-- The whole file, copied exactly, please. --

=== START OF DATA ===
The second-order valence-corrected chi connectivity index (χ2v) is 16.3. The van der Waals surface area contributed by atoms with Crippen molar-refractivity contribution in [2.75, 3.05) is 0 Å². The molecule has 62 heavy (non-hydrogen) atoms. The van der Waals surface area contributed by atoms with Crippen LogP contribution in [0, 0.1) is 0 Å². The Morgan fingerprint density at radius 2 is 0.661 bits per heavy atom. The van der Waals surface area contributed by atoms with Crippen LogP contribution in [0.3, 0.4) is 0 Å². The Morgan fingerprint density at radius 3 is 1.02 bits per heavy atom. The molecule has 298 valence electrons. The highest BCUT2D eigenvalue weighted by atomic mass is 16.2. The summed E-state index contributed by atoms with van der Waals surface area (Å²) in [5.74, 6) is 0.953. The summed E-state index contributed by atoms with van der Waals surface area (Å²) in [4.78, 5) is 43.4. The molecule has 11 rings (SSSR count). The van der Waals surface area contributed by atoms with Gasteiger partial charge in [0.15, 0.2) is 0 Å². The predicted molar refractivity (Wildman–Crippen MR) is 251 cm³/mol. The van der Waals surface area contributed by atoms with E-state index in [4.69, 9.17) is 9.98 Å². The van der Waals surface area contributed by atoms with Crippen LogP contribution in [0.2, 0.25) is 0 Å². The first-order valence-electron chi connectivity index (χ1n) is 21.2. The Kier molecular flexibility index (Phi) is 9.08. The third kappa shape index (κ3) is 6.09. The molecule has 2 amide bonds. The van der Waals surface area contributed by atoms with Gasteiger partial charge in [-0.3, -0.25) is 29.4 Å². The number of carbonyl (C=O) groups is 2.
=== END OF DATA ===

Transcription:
The second-order valence-corrected chi connectivity index (χ2v) is 16.3. The van der Waals surface area contributed by atoms with Crippen molar-refractivity contribution in [2.75, 3.05) is 0 Å². The molecule has 62 heavy (non-hydrogen) atoms. The van der Waals surface area contributed by atoms with Crippen LogP contribution in [0, 0.1) is 0 Å². The Morgan fingerprint density at radius 2 is 0.661 bits per heavy atom. The van der Waals surface area contributed by atoms with Crippen LogP contribution in [0.3, 0.4) is 0 Å². The Morgan fingerprint density at radius 3 is 1.02 bits per heavy atom. The molecule has 298 valence electrons. The highest BCUT2D eigenvalue weighted by atomic mass is 16.2. The summed E-state index contributed by atoms with van der Waals surface area (Å²) in [5.74, 6) is 0.953. The summed E-state index contributed by atoms with van der Waals surface area (Å²) in [4.78, 5) is 43.4. The molecule has 11 rings (SSSR count). The van der Waals surface area contributed by atoms with Gasteiger partial charge in [0.15, 0.2) is 0 Å². The predicted molar refractivity (Wildman–Crippen MR) is 251 cm³/mol. The van der Waals surface area contributed by atoms with E-state index in [4.69, 9.17) is 9.98 Å². The van der Waals surface area contributed by atoms with Crippen LogP contribution in [0.2, 0.25) is 0 Å². The first-order valence-electron chi connectivity index (χ1n) is 21.2. The Kier molecular flexibility index (Phi) is 9.08. The third kappa shape index (κ3) is 6.09. The molecule has 2 amide bonds. The van der Waals surface area contributed by atoms with Gasteiger partial charge in [-0.3, -0.25) is 29.4 Å². The number of carbonyl (C=O) groups is 2.